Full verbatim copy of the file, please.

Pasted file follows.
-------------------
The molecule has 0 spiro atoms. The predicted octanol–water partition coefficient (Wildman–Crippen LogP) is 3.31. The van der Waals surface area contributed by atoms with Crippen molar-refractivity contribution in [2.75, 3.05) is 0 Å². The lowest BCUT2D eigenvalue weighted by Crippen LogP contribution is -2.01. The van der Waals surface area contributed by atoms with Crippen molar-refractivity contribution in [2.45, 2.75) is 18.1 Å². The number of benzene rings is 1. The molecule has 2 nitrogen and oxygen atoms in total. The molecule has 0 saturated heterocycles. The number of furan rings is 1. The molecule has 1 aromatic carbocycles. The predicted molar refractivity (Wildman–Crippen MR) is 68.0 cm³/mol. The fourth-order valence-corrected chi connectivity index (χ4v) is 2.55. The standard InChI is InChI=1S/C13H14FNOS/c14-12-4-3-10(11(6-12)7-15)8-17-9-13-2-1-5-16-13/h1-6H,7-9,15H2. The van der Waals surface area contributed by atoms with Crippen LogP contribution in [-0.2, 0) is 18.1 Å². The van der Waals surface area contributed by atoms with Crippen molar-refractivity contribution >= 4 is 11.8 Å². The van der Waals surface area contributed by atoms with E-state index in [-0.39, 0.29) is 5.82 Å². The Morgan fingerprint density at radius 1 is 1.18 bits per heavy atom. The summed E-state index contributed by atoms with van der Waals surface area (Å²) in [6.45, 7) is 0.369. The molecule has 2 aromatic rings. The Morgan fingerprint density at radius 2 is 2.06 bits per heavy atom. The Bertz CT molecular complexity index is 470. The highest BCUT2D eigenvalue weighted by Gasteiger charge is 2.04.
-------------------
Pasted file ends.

The molecule has 0 spiro atoms. The predicted octanol–water partition coefficient (Wildman–Crippen LogP) is 3.31. The van der Waals surface area contributed by atoms with Crippen molar-refractivity contribution in [2.75, 3.05) is 0 Å². The lowest BCUT2D eigenvalue weighted by Crippen LogP contribution is -2.01. The van der Waals surface area contributed by atoms with Crippen molar-refractivity contribution in [2.45, 2.75) is 18.1 Å². The number of benzene rings is 1. The molecule has 2 nitrogen and oxygen atoms in total. The molecule has 0 saturated heterocycles. The number of furan rings is 1. The molecule has 1 aromatic carbocycles. The predicted molar refractivity (Wildman–Crippen MR) is 68.0 cm³/mol. The fourth-order valence-corrected chi connectivity index (χ4v) is 2.55. The standard InChI is InChI=1S/C13H14FNOS/c14-12-4-3-10(11(6-12)7-15)8-17-9-13-2-1-5-16-13/h1-6H,7-9,15H2. The van der Waals surface area contributed by atoms with Crippen LogP contribution in [-0.2, 0) is 18.1 Å². The van der Waals surface area contributed by atoms with Crippen molar-refractivity contribution >= 4 is 11.8 Å². The van der Waals surface area contributed by atoms with E-state index in [-0.39, 0.29) is 5.82 Å². The Morgan fingerprint density at radius 1 is 1.18 bits per heavy atom. The summed E-state index contributed by atoms with van der Waals surface area (Å²) in [6.45, 7) is 0.369. The molecule has 2 aromatic rings. The Morgan fingerprint density at radius 2 is 2.06 bits per heavy atom. The Bertz CT molecular complexity index is 470. The highest BCUT2D eigenvalue weighted by Gasteiger charge is 2.04.